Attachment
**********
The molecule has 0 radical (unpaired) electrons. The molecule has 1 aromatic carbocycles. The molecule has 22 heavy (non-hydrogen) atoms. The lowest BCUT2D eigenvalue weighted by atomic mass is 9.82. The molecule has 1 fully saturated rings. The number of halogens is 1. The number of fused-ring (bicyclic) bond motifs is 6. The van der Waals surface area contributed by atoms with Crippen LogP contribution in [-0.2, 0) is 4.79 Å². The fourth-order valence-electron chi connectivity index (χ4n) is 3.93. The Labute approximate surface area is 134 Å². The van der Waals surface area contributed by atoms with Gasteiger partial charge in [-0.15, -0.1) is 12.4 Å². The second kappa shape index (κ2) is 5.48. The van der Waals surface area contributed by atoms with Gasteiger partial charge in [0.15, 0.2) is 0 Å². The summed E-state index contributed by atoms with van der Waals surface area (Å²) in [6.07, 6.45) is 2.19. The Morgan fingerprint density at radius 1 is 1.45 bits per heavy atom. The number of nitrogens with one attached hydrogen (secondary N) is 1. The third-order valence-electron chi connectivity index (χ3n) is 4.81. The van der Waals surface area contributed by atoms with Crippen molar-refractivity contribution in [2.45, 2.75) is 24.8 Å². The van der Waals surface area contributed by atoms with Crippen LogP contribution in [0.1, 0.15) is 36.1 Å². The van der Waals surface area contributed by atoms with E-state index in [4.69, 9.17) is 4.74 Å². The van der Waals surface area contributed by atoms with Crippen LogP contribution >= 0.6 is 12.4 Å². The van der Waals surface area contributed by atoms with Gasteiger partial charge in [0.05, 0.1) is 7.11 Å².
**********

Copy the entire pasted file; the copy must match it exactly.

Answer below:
The molecule has 0 radical (unpaired) electrons. The molecule has 1 aromatic carbocycles. The molecule has 22 heavy (non-hydrogen) atoms. The lowest BCUT2D eigenvalue weighted by atomic mass is 9.82. The molecule has 1 fully saturated rings. The number of halogens is 1. The number of fused-ring (bicyclic) bond motifs is 6. The van der Waals surface area contributed by atoms with Crippen LogP contribution in [-0.2, 0) is 4.79 Å². The fourth-order valence-electron chi connectivity index (χ4n) is 3.93. The Labute approximate surface area is 134 Å². The van der Waals surface area contributed by atoms with Gasteiger partial charge in [-0.15, -0.1) is 12.4 Å². The second kappa shape index (κ2) is 5.48. The van der Waals surface area contributed by atoms with Gasteiger partial charge in [0.15, 0.2) is 0 Å². The summed E-state index contributed by atoms with van der Waals surface area (Å²) in [6.07, 6.45) is 2.19. The Morgan fingerprint density at radius 1 is 1.45 bits per heavy atom. The number of nitrogens with one attached hydrogen (secondary N) is 1. The third-order valence-electron chi connectivity index (χ3n) is 4.81. The van der Waals surface area contributed by atoms with Crippen molar-refractivity contribution in [2.45, 2.75) is 24.8 Å². The van der Waals surface area contributed by atoms with Crippen LogP contribution in [0.1, 0.15) is 36.1 Å². The van der Waals surface area contributed by atoms with E-state index in [4.69, 9.17) is 4.74 Å². The van der Waals surface area contributed by atoms with Crippen LogP contribution >= 0.6 is 12.4 Å². The van der Waals surface area contributed by atoms with Gasteiger partial charge in [0.05, 0.1) is 7.11 Å².